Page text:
Yup, a truly great tool. Didn’t cost anything to make. Further, having it made it possible to get a couple of projects done this afternoon and I made some really worthwhile progress.

Speaking of progress, I painted the exposed pink foam with some tan craft paint I had. This looks much nicer than bare pink foam and encourages me to fool myself into believing I’ve got more done than I have.

Lake Verde October 1981

Lake Verde, PEI - October 1981

Lake Verde, PEI – October 1981

The above photo is another from a chase Steve Hunter was so lucky to be a part of following a very rare train on the western end of the Murray Harbour subdivision. Earlier, I posted a photo Steve took at Mount Albion and the above is of the train on it’s return to Lake Verde. The engines are sitting on the mainline. To their left is a short, stub-ended, public siding. The track curving away on the right of the picture is the mainline leading to Mount Stewart and ultimately, to Charlottetown. As with the Mount Albion shot, this photo illustrates so well the inspiration I’m fueling the current layout with.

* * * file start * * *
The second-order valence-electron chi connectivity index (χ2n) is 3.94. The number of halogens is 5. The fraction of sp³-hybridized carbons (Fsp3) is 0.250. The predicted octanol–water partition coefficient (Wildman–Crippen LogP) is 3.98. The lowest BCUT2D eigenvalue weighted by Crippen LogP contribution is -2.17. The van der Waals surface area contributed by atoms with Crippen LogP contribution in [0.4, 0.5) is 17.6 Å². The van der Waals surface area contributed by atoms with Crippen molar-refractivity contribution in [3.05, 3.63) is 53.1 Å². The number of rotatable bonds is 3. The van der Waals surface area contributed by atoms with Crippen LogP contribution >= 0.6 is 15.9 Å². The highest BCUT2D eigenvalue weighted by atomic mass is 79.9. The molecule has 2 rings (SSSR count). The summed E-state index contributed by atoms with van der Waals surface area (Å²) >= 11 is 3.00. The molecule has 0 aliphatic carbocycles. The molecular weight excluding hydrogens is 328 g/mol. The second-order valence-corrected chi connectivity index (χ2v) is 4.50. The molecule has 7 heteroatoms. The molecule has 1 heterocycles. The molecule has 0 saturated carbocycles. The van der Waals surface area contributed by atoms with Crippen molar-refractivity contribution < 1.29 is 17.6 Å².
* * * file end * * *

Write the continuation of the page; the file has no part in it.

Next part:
Lake Verde 1974 - red square outlines Steve Hunter's photo and blue line highlights location of storage track. Note that the track is filled with cars waiting to be ordered for local destinations, like Mount Albion.

Lake Verde 1974 – red square outlines Steve Hunter’s photo and blue line highlights location of storage track. Note that the track is filled with cars waiting to be ordered for local destinations, like Mount Albion.